Hello! My name is Spiffy, I’m an interplanetary journalist. I’ve been speaking with innovators from around the world who are working on the issue of climate change. One of those people is Alex Berkowitz, the founder and CEO of Coastal Protection Solutions, Inc, who joins us today from Somerville, Massachusetts.
Spiffy: Alex, it’s great to have you with us today. Let’s dive right in, so to speak. What challenge is Coastal Protection Solutions, Inc addressing?
Alex: Thanks for having me, Spiffy! Coastal Protection Solutions is focusing on creating systems that decrease flooding and protect communities against the threat of sea-level rise and climate change. We’ve invented two systems that help communities survive the future with the effects of climate change. The first system is called the Wavebreaker, which is a 300-feet wave speed bump that stops people’s homes and businesses from getting destroyed by reducing the strength of big waves. The second is an Artificial Marsh System that takes grasses and sediment and expands the shoreline outward by hundreds of feet, which protects people against sea-level rise.
Spiffy: What motivated you to do it?
Alex: About ten years ago, in 2012, there was a very big storm along the east coast called “Superstorm Sandy”. The epicenter of the storm was around my neighborhood called Rockaway Beach, a part of New York City. The home I grew up in was flooded with nine feet of water. On the night of the storm, all the land in the community was covered by water from the storm, and sadly, many people died and many homes burned from electrical problems due to the water. I worked for many months to help my parents rebuild their house and also worked for five years to help the community rebuild as well. I vowed to find solutions so that other communities like mine would never have to face such terrible destruction and hardship as we did on that day.
Spiffy: How is your organization working towards a more equitable world?
Alex: We believe that everyone has a right to live in a safe neighborhood, which also means safe from climate change and sea-level rise. By 2050, the water along the US coastline will rise by one foot which is much more than was originally estimated. There’s a big wealth divide between cities and countries that are facing these problems. Many cities like NYC, have lots of money and can afford to pay millions of dollars to protect themselves from sea-level rise and storms. But many cities and towns don’t have that money and face the same problems, and those places are vulnerable to a lot of destruction if they are not protected. We design systems that are significantly more affordable to communities to be prepared for the future of climate change.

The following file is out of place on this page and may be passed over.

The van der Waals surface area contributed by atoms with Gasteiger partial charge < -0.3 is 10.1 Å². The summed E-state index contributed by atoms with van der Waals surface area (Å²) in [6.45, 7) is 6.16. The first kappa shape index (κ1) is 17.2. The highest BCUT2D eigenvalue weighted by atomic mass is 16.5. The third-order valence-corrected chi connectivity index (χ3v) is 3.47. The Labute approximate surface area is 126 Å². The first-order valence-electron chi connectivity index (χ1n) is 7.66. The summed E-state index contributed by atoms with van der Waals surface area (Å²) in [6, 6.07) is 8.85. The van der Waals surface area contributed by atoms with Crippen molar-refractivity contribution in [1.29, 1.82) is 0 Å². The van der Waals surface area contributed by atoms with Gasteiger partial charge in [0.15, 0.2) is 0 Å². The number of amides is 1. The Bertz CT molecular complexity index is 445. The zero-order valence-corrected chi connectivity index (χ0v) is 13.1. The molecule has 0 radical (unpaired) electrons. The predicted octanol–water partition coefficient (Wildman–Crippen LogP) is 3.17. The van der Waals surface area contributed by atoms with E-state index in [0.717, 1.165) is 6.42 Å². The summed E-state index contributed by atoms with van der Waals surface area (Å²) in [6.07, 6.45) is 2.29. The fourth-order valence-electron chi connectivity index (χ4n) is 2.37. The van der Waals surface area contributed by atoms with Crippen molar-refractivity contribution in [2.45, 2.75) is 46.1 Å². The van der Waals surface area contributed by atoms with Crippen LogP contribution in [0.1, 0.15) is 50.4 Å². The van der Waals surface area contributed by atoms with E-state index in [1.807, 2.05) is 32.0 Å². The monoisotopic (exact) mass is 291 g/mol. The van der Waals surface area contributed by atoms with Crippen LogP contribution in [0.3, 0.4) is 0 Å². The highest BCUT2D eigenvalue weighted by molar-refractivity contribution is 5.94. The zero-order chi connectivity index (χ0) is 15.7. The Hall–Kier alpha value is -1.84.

Spiffy: Tell me about a recent Coastal Protection Solutions milestone or initiative and the impact it makes on your work.
Alex: We recently received an award for Ingenuity from the Harvard President’s Innovation Challenge. We were so excited to win the award, and at the end of the ceremony, the president of Harvard read a letter congratulating us—from President Joe Biden! His words were to “keep dreaming big”. The milestone that we are gearing up for is that we will be conducting a series of testing of the Wavebreaker. The first test is in a wave flume, which is a 100-feet water tank that you can program to make waves as big as you want. After that is complete we will be building and launching a 100-feet prototype (which is about a third the size of a football field) into the ocean and monitoring it with high-tech sensors.
Spiffy: Wow, all the best for that; here’s to favorable outcomes! Next, can you please share an experience when you faced failure and didn't give up?
Alex: At CPS, we dream big because we’re at a moment in time when we can’t afford to think small. We are facing one of the greatest challenges to mankind with climate change and we must bring all the creativity and the courage to think outside of the box. Recently I was interviewed for a fellowship where I was told that my ideas were “too ambitious”, and I wound up not getting the fellowship. I found myself questioning how there are people that have the authority to make great changes, ones we need to survive as species, but they lack vision. I vowed to never give up on trying to help people because we need all the ingenuity that is possible from humanity so that we may continue to live on this planet.
Spiffy: What is something you've unexpectedly learned from someone recently?
Alex: This past weekend I made a new friend whose name is Evan. Evan is almost seven and is on the autism spectrum. I had the great pleasure to hang out with him at the Boston Museum of Science and I learned that imagination comes in infinite forms. Imagination can do great things in the world and help us with life. Imagination leads to ideas, and ideas lead to changes in society. We need imaginations of all kinds to solve the future on this planet, especially the climate crisis that we’re in. So we need to celebrate our imaginations because each of us has a special role to play in the world and humanity.
Spiffy: Thanks for speaking with me today, Alex—it’s been an honor!
Alex Berkowitz integrates design and engineering into the creation of solutions for climate change. She is currently pursuing her Master's in Landscape Architecture at The Harvard Graduate School of Design and previously received her B.A. from The University of Chicago. She is a climate activist and is a member of a group called See Rise which uses Virtual Reality to educate the public about sea-level rise in their communities. She is the founder and CEO of Coastal Protection Solutions, Inc. (Nominated by Alex Parks at Harvard Innovation Lab. First published on the Ladderworks website on July 18, 2022.)